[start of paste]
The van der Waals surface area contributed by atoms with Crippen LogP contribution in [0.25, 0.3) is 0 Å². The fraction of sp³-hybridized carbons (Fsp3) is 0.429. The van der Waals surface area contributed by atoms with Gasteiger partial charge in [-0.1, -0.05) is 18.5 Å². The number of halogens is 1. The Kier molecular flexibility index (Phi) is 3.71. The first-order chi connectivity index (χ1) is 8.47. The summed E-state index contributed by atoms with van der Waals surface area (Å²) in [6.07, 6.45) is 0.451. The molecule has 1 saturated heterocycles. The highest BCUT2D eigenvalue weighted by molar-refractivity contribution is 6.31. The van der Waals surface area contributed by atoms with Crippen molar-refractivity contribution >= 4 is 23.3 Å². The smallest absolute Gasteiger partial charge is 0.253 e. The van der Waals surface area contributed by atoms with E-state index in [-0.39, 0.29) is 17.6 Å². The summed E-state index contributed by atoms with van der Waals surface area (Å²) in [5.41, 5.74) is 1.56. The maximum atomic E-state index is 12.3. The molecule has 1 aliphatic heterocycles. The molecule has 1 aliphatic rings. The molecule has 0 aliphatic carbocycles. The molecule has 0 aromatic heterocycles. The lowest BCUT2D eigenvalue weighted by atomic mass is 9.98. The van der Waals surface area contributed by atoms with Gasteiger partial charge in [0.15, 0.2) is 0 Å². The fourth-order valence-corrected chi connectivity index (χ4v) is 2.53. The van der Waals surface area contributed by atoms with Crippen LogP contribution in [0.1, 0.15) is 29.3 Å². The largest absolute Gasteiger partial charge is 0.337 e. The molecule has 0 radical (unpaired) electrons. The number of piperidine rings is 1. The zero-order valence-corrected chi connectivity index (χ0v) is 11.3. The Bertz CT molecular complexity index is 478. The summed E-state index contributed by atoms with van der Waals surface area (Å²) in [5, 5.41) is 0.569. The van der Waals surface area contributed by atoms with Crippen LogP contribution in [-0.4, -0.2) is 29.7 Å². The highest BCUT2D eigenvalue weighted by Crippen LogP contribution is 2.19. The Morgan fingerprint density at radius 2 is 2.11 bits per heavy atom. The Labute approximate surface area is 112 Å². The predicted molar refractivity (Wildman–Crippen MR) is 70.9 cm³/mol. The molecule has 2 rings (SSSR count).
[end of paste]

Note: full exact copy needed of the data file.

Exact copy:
The van der Waals surface area contributed by atoms with Crippen LogP contribution in [0.25, 0.3) is 0 Å². The fraction of sp³-hybridized carbons (Fsp3) is 0.429. The van der Waals surface area contributed by atoms with Gasteiger partial charge in [-0.1, -0.05) is 18.5 Å². The number of halogens is 1. The Kier molecular flexibility index (Phi) is 3.71. The first-order chi connectivity index (χ1) is 8.47. The summed E-state index contributed by atoms with van der Waals surface area (Å²) in [6.07, 6.45) is 0.451. The molecule has 1 saturated heterocycles. The highest BCUT2D eigenvalue weighted by molar-refractivity contribution is 6.31. The van der Waals surface area contributed by atoms with Crippen molar-refractivity contribution >= 4 is 23.3 Å². The smallest absolute Gasteiger partial charge is 0.253 e. The van der Waals surface area contributed by atoms with E-state index in [-0.39, 0.29) is 17.6 Å². The summed E-state index contributed by atoms with van der Waals surface area (Å²) in [5.41, 5.74) is 1.56. The maximum atomic E-state index is 12.3. The molecule has 1 aliphatic heterocycles. The molecule has 1 aliphatic rings. The molecule has 0 aliphatic carbocycles. The molecule has 0 aromatic heterocycles. The lowest BCUT2D eigenvalue weighted by atomic mass is 9.98. The van der Waals surface area contributed by atoms with Gasteiger partial charge in [0.15, 0.2) is 0 Å². The fourth-order valence-corrected chi connectivity index (χ4v) is 2.53. The van der Waals surface area contributed by atoms with Crippen LogP contribution in [0.1, 0.15) is 29.3 Å². The largest absolute Gasteiger partial charge is 0.337 e. The molecule has 0 radical (unpaired) electrons. The number of piperidine rings is 1. The zero-order valence-corrected chi connectivity index (χ0v) is 11.3. The Bertz CT molecular complexity index is 478. The summed E-state index contributed by atoms with van der Waals surface area (Å²) in [5, 5.41) is 0.569. The van der Waals surface area contributed by atoms with Crippen LogP contribution in [-0.4, -0.2) is 29.7 Å². The highest BCUT2D eigenvalue weighted by Crippen LogP contribution is 2.19. The Morgan fingerprint density at radius 2 is 2.11 bits per heavy atom. The Labute approximate surface area is 112 Å². The predicted molar refractivity (Wildman–Crippen MR) is 70.9 cm³/mol. The molecule has 2 rings (SSSR count).